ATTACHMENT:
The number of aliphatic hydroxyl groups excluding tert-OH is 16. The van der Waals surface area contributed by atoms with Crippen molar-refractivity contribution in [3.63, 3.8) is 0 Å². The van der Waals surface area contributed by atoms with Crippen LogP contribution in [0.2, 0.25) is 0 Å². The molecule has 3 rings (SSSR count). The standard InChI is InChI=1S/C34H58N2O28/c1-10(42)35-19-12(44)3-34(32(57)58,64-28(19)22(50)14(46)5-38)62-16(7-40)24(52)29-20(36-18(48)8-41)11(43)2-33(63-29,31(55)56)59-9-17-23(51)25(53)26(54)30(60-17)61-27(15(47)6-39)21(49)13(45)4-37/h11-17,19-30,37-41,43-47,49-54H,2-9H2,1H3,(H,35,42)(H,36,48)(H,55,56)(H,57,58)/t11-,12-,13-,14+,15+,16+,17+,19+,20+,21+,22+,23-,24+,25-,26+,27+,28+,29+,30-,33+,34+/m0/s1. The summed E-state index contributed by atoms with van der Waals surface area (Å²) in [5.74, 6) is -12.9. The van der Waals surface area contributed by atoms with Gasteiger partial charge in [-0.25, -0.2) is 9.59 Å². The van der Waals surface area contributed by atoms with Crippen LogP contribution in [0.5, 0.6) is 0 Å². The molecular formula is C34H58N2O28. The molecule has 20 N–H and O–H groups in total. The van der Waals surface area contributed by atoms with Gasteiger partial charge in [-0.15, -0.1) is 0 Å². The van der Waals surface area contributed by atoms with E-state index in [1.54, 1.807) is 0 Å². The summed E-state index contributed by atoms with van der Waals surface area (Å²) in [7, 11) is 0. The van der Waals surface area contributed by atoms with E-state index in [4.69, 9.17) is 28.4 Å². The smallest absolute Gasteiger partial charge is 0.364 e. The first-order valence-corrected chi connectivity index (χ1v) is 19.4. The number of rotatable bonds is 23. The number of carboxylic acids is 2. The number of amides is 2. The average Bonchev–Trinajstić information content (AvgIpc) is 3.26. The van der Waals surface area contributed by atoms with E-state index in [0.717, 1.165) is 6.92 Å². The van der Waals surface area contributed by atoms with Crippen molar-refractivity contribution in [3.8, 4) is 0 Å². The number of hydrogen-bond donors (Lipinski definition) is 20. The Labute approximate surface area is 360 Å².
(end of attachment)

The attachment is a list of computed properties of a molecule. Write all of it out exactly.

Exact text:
The number of aliphatic hydroxyl groups excluding tert-OH is 16. The van der Waals surface area contributed by atoms with Crippen molar-refractivity contribution in [3.63, 3.8) is 0 Å². The van der Waals surface area contributed by atoms with Crippen LogP contribution in [0.2, 0.25) is 0 Å². The molecule has 3 rings (SSSR count). The standard InChI is InChI=1S/C34H58N2O28/c1-10(42)35-19-12(44)3-34(32(57)58,64-28(19)22(50)14(46)5-38)62-16(7-40)24(52)29-20(36-18(48)8-41)11(43)2-33(63-29,31(55)56)59-9-17-23(51)25(53)26(54)30(60-17)61-27(15(47)6-39)21(49)13(45)4-37/h11-17,19-30,37-41,43-47,49-54H,2-9H2,1H3,(H,35,42)(H,36,48)(H,55,56)(H,57,58)/t11-,12-,13-,14+,15+,16+,17+,19+,20+,21+,22+,23-,24+,25-,26+,27+,28+,29+,30-,33+,34+/m0/s1. The summed E-state index contributed by atoms with van der Waals surface area (Å²) in [5.74, 6) is -12.9. The van der Waals surface area contributed by atoms with Gasteiger partial charge in [-0.25, -0.2) is 9.59 Å². The van der Waals surface area contributed by atoms with Crippen LogP contribution in [0.5, 0.6) is 0 Å². The molecular formula is C34H58N2O28. The molecule has 20 N–H and O–H groups in total. The van der Waals surface area contributed by atoms with Gasteiger partial charge in [-0.15, -0.1) is 0 Å². The van der Waals surface area contributed by atoms with E-state index in [1.54, 1.807) is 0 Å². The summed E-state index contributed by atoms with van der Waals surface area (Å²) in [7, 11) is 0. The van der Waals surface area contributed by atoms with E-state index in [4.69, 9.17) is 28.4 Å². The smallest absolute Gasteiger partial charge is 0.364 e. The first-order valence-corrected chi connectivity index (χ1v) is 19.4. The number of rotatable bonds is 23. The number of carboxylic acids is 2. The number of amides is 2. The average Bonchev–Trinajstić information content (AvgIpc) is 3.26. The van der Waals surface area contributed by atoms with E-state index in [0.717, 1.165) is 6.92 Å². The van der Waals surface area contributed by atoms with Crippen molar-refractivity contribution in [3.8, 4) is 0 Å². The number of hydrogen-bond donors (Lipinski definition) is 20. The Labute approximate surface area is 360 Å².